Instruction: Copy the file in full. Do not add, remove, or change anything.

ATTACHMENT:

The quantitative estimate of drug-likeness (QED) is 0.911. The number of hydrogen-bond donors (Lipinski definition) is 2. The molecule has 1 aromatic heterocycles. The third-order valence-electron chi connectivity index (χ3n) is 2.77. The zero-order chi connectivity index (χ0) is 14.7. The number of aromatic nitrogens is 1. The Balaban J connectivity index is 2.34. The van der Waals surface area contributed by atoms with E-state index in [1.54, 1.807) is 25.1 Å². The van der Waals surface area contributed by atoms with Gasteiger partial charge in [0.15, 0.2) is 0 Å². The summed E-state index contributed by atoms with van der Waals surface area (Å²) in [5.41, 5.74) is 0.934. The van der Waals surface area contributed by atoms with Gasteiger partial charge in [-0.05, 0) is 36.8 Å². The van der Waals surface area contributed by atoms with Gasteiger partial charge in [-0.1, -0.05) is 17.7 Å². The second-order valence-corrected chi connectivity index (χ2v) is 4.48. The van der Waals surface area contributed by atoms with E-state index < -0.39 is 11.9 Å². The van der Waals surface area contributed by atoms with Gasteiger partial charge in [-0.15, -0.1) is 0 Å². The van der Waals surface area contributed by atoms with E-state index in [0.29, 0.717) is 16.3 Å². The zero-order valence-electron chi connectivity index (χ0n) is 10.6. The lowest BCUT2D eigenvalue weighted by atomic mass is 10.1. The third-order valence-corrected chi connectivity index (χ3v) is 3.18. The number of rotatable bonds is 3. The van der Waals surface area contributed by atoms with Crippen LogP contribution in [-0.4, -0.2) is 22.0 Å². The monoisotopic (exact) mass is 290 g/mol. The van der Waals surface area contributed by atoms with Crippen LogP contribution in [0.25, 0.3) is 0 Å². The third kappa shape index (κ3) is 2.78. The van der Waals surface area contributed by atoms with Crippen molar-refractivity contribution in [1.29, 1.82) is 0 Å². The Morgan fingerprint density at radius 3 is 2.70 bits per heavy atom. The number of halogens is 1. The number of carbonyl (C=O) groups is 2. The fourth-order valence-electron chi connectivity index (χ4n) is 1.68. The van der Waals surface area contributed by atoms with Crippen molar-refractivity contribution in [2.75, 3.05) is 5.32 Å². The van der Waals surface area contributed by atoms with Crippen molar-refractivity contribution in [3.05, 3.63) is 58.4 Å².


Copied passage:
The quantitative estimate of drug-likeness (QED) is 0.911. The number of hydrogen-bond donors (Lipinski definition) is 2. The molecule has 1 aromatic heterocycles. The third-order valence-electron chi connectivity index (χ3n) is 2.77. The zero-order chi connectivity index (χ0) is 14.7. The number of aromatic nitrogens is 1. The Balaban J connectivity index is 2.34. The van der Waals surface area contributed by atoms with E-state index in [1.54, 1.807) is 25.1 Å². The van der Waals surface area contributed by atoms with Gasteiger partial charge in [0.15, 0.2) is 0 Å². The summed E-state index contributed by atoms with van der Waals surface area (Å²) in [5.41, 5.74) is 0.934. The van der Waals surface area contributed by atoms with Gasteiger partial charge in [-0.05, 0) is 36.8 Å². The van der Waals surface area contributed by atoms with Gasteiger partial charge in [-0.1, -0.05) is 17.7 Å². The second-order valence-corrected chi connectivity index (χ2v) is 4.48. The van der Waals surface area contributed by atoms with E-state index < -0.39 is 11.9 Å². The van der Waals surface area contributed by atoms with Gasteiger partial charge in [-0.15, -0.1) is 0 Å². The van der Waals surface area contributed by atoms with E-state index in [0.29, 0.717) is 16.3 Å². The zero-order valence-electron chi connectivity index (χ0n) is 10.6. The lowest BCUT2D eigenvalue weighted by atomic mass is 10.1. The third-order valence-corrected chi connectivity index (χ3v) is 3.18. The number of rotatable bonds is 3. The van der Waals surface area contributed by atoms with Crippen LogP contribution in [-0.4, -0.2) is 22.0 Å². The monoisotopic (exact) mass is 290 g/mol. The van der Waals surface area contributed by atoms with Crippen LogP contribution in [0.25, 0.3) is 0 Å². The third kappa shape index (κ3) is 2.78. The van der Waals surface area contributed by atoms with Crippen molar-refractivity contribution in [1.29, 1.82) is 0 Å². The Morgan fingerprint density at radius 3 is 2.70 bits per heavy atom. The number of halogens is 1. The number of carbonyl (C=O) groups is 2. The fourth-order valence-electron chi connectivity index (χ4n) is 1.68. The van der Waals surface area contributed by atoms with Crippen molar-refractivity contribution in [2.75, 3.05) is 5.32 Å². The van der Waals surface area contributed by atoms with Crippen molar-refractivity contribution in [3.05, 3.63) is 58.4 Å².